Pan-seared Cauliflower with Kale Pesto

While initially I created this dish as a side to some sort of healthy protein, the more I snacked on it (while plating it up), the more I decided that this could be the highlight of a meal.  Served over polenta or quinoa and with a salad, I’d be a happy camper.  Only those major meat-lovers would be sad to not have their mainstay.  The rest of us, though?  Yum.

RoastedCauliflowerKalePesto2

RoastedCauliflowerKalePesto1

Pan-seared Cauliflower with Kale Pesto
Did you know that the green leaves on the bottom of the cauliflower heads are edible? Use them for kimchi, a small slaw, garnish or in a stir-fry. Think about them as you would cabbage.

1 head cauliflower
3 tablespoons extra virgin olive oil
1/2 teaspoon kosher salt
Several grinds of fresh black pepper
2 anchovies, minced
1/2 cup kale pesto
2 tablespoons pine nuts

Remove the green leaves from the cauliflower. Make slices 3/4-inch thick beginning at one end as you would bread. When you reach the core, turn the flat side down and repeat until you have cut all four sides. Discard the harder and more fibrous core.

Heat a large skillet over medium-high heat and add the oil. Add the cauliflower, salt and pepper and cover with a lid. Check often to stir and reduce heat to medium if the pieces begin to darken too much. Break any large pieces with a wooden spoon. When the cauliflower begins to soften, about 10 minutes, add the anchovies and mix in well. Add the kale pesto, mix well and transfer to a bowl or platter. Sprinkle with the pine nuts and serve.

Serves 4 to 6

BabyKalePesto

Kale Pesto
This pesto is slightly milder than the perfumy basil variety, with a minor bitter note. It’s a star in our house and is used in soups, pastas, sandwiches and pizzas – all the ways you would consider for a traditional pesto. Also, if you have someone with a pinenut allergy, sunflower seeds are an excellent substitute.

8 ounces kale leaves, stems removed
1/4 cup extra virgin olive oil
1/2 teaspoon kosher salt
Several grinds of fresh black pepper
2 ounces grated Parmesan cheese; about 1/2 cup
1/4 cup pine nuts
3 teaspoons minced garlic; about 3 cloves

Combine all ingredients in a food processer. Freeze what you won’t use within a few days.

Makes 2 cups

Annie
Lovin’ my veggies

Iolaire – We Bought a Tiny Schooner

We’d like to introduce you to the newest boat in our fleet.  Meet Iolaire (pronounced yawl’-a-rah), which means “eagle” in Gaelic. She is a Scottish sixern, a Shetland Island fishing boat.  The sixern is descended from the Norse seksæring, meaning six-oared boat – ancestor of the schooner.

Iolaire only has four oars and is a standing lug-rigged schooner.  Her masts are nearly equal in height and both are removable for easy storage.

Built in 1984 for Dr. Kenneth Leighton, author of Oar and Sail (Creekstone Press, 1999), she was also once owned by Maynard Bray’s grandson.  We found her in Vermont and she made her way to us this fall.

Our hope is that she’ll be a more stable small boat that we can launch once the big schooner is at anchor – for those who didn’t get enough sailing during the day.

Glen - Iolaire sm

Glen - Iolaire2 smIolaire sm

photo smAnnie
Isn’t she pretty?!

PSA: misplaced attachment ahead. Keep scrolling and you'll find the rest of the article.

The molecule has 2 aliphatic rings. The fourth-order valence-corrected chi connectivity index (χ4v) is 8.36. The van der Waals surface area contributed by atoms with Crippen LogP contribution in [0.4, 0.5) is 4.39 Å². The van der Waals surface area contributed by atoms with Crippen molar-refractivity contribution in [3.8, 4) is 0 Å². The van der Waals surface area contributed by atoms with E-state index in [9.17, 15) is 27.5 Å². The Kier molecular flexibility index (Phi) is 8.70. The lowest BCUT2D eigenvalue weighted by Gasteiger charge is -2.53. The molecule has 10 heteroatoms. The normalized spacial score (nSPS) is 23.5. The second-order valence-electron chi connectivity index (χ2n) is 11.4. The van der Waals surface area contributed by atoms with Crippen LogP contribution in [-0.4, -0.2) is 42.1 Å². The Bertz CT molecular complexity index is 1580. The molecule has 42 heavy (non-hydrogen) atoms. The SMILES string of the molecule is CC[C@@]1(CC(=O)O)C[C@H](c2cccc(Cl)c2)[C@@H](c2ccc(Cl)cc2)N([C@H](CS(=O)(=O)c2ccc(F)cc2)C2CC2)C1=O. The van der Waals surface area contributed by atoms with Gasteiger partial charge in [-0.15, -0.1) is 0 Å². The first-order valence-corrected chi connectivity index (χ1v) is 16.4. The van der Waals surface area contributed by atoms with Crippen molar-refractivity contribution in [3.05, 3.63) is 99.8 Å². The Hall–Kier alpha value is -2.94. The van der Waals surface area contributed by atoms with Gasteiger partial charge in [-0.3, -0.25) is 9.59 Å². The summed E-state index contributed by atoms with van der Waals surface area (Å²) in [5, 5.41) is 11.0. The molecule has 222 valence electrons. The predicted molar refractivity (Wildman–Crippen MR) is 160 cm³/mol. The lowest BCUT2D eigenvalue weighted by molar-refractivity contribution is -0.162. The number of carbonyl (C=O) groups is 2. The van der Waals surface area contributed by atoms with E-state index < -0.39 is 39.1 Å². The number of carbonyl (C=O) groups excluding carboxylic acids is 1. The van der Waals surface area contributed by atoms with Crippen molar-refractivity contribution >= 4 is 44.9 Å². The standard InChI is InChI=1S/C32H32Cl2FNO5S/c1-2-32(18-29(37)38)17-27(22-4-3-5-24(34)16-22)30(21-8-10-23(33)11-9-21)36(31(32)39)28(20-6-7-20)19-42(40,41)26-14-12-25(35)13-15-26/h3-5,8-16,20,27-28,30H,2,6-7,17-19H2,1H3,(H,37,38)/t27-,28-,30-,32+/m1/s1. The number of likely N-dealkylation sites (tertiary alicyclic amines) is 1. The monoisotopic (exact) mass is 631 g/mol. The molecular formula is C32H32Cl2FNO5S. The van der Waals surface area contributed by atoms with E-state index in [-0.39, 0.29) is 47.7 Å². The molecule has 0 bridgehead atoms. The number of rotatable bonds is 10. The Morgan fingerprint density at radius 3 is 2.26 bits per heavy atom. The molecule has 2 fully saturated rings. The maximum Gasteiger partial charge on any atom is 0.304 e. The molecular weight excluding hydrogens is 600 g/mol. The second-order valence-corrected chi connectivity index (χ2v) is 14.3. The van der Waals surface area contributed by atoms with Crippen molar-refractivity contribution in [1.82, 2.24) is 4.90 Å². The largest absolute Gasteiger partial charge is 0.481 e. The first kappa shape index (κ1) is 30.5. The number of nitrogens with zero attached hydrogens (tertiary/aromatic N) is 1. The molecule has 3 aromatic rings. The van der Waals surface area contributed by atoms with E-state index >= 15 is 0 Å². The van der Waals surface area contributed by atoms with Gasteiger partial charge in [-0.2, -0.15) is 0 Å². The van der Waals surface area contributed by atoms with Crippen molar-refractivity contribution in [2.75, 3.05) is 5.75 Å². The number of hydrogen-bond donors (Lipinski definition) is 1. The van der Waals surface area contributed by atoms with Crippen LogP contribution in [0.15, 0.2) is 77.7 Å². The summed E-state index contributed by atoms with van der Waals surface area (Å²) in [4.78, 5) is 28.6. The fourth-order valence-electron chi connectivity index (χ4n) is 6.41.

Breads – To Knead or Not to Knead

Spinach, Sun-dried Tomato & Artichoke No Knead Bread 5

I’m a fan of them all, kneaded and no-knead breads.  They are all my children and I love them, different though they be.  This week’s column is on ways to use sourdough starter in breads for flavor rather than as a leavener.  I know, I know, sourdough IS a leavener, but not for someone who has limited space and time, say someone who cooks out of a boat galley.  Therefore, because sourdough isn’t a fail proof method for me on the boat, I’ve developed my own ways of using it that don’t require so much tending.

There are also a number of other sourdough breads that I’ve posted in the past should you get super excited and find yourself on a bread roll….  Ha!

Annie
Still ‘Ha!’

Culinary Travel – It’s All About the Food Cruise

AnnietomWe created the It’s All About the Food trips to challenge ourselves to go completely local in our buying  AND because on the Riggin we love food. 

Come make creative comfort food with me, Captain and Chef Annie Mahle. I’m not only the chef on the J&E Riggin, but am the author of At Home At Sea: Recipes from the Maine Windjammer J&E Riggin, a cooking instructor and columnist for Maine’s largest newspaper the, Portland Press Herald, and for Maine’s only food magazine, Maine Food and Lifestyle. Our Maine windjammer and I have also been seen in the Boston Globe, Traditional Home, Maine Boats, Homes & Harbors and cooking with Al Roker on the Today Show.

Your culinary travel experience begins with my 25 years in the kitchen. Learning how to build flavor, improvise with ingredients you have available and utilize different herbs and flowers from your garden to make creative dishes. The menus will focus on fresh, organic, and garden-grown ingredients, 100% of which will be procured within a 100 mile radius including meats, cheese and butter.  Our produce comes mostly from Tom at Hope’s Edge Farm. The photo above is of Tom delivering fresh produce. All the menus will showcase my love and passion for seasonal and quality ingredients.

The dates are June 7 – 10, July 21 – 23 and September 15 – 20. Visit our schedule for pricing and booking.

Annie
Actually, E wrote this post because I can’t stand talking about myself in this way, but it would be fun if you came sailing with us!

© 2008 Baggywrinkle Publishing